Are There Issues Regarding At-Home Births for Undocumented Immigrants?

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Consistent prenatal care is important for expecting mothers and their unborn children. It improves the chances for healthy outcomes by teaching pregnant women about proper nutrition and self-care and allows caregivers to check for potential health problems. Experts have said that the chance of having a baby with a low birth weight is three times higher for mothers who lack this important care. Babies who lack parental care are also five times likelier to die; the chances of illness and pre-term labor are also higher.

Despite this, one group fears getting these important services. Pregnant immigrant women worry that seeking public assistance for prenatal care, can jeopardize their lives in this country. Some have resorted to birthing their children at home without help from health providers, which can have disastrous results if there are complications.

What is the Current Policy?

In 2020, the federal government implemented new immigration policies that applied to housing vouchers, food stamps, and Medicaid. Those who used these services faced a higher risk of having their visa and green card applications denied. Even though the policy had exemptions for pregnant women, public health officials and physicians have said that these women feel that they are still at risk for deportation. Many of the hospitals are close to the border, which contributes to how they feel.

Soon after the policy change, there was an increase in the number of no-show rates for prenatal care appointments. Physicians also reported more women coming to emergency rooms who were already in labor or with significant complications. Most did not have any prenatal appointments. There was also an increase in requests for home births, according to midwives.

Concerns Regarding the Policy Change

There have been stories of women forced to apply for public benefits or risk the lives of their unborn child. In one story, a 20-year-old expectant mother from Texas experienced bleeding before her due date and went to a local emergency room. The physician who saw her said that there was an infection that could lead to a miscarriage. Although the young woman needed an obstetrician to treat her, she knew that it could be a problem. She was an undocumented immigrant with no health insurance or money to pay for the care.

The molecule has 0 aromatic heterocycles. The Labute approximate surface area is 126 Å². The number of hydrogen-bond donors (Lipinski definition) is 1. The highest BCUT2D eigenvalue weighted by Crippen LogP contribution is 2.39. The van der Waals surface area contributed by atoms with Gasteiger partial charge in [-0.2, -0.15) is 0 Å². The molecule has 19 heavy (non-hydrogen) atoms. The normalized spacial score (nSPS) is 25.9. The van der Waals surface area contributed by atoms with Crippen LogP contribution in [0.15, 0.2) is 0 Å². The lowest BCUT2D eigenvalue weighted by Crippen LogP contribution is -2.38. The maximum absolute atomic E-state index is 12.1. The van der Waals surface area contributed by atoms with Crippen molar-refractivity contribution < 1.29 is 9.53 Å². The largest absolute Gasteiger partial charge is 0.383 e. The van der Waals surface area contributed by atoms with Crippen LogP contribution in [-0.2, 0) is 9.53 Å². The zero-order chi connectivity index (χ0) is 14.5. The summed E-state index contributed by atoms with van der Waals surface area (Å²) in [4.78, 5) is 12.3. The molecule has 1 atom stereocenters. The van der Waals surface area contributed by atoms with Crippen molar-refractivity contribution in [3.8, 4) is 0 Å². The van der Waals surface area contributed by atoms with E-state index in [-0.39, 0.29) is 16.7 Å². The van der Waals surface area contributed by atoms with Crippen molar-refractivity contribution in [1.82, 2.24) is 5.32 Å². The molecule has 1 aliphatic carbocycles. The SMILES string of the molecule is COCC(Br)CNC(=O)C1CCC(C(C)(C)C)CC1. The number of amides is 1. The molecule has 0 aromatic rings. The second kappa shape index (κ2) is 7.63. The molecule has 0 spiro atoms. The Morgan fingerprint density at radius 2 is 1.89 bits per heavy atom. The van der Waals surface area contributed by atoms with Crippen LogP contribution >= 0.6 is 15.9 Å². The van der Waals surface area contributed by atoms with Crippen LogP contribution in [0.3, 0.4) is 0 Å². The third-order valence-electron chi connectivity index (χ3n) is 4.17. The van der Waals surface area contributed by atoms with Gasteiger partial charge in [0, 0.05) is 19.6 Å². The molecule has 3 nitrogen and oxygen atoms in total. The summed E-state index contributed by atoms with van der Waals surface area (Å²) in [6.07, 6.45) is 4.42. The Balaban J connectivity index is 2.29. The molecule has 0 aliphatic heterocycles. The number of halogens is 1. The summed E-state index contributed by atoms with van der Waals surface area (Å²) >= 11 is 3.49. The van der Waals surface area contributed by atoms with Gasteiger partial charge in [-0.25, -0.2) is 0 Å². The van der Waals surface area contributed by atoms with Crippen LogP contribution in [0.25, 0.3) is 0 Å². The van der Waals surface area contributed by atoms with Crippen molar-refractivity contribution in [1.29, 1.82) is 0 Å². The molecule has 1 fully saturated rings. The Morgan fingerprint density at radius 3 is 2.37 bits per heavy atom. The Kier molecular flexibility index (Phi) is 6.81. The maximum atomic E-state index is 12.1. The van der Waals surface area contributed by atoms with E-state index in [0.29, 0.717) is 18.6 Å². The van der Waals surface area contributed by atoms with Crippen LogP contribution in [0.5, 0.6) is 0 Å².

She spoke to her friends and was told that applying for public benefits could threaten her pending green card application and target her for deportation. As a result, she did not seek treatment and hoped that her infection would clear up by itself. Several weeks later, she started experiencing pain and bleeding while at home. She returned to the ER, and was told that there was a second, more serious infection. After being admitted, a social worker asked how the family would be paying for the treatment. The expectant mother applied for limited public benefits instead but was unsure if that was the right thing to do.

In another story, an expectant and undocumented mother experienced stress and anxiety, and was being helped by a female Christian missionary, who shared her story. Seven months into the pregnancy, the mother ended up with pre-eclampsia, a very dangerous condition that could have killed both the mother and baby. The baby was delivered through an emergency C-section weighing just four pounds and was rushed to an incubator.

The next day, the new mom was told that her baby would have to stay at the hospital for at least one month, which would cost the family hundreds of thousands of dollars without insurance; she had no choice but to apply for public benefits.

What Do Health Professionals Say?

One Texas physician stated that many of his patients did not have ultrasounds, because they could not afford them. These tests are essential for identifying possible complications, but they are too expensive for some to pay for in cash. A group of doctors who work with the University of Texas Rio Grande Valley have organized mobile medical clinics and bring them into the immigrant communities to offer low-cost or free assistance. They work with community members who are also health workers.

One promotor told The New York Times that she gives masks to pregnant women working outdoors to protect them from pesticide exposure. She also delivers medicine and food, but some of the women are still too afraid to seek treatment. In some cases, by the time they do reach out, they have already miscarried.

Philadelphia Immigration Lawyers at the MC Law Group, LLC Help Undocumented Immigrant Families

If you are living in fear of deportation and think you have nowhere to turn, the Philadelphia immigration lawyers at the MC Law Group, LLC are experienced with immigration law, and will fight to protect your rights. For a free consultation, call 215-496-0690 or complete our online form. Located in Philadelphia, we serve clients throughout the tri-state area, including Pennsylvania, New Jersey, and nationwide.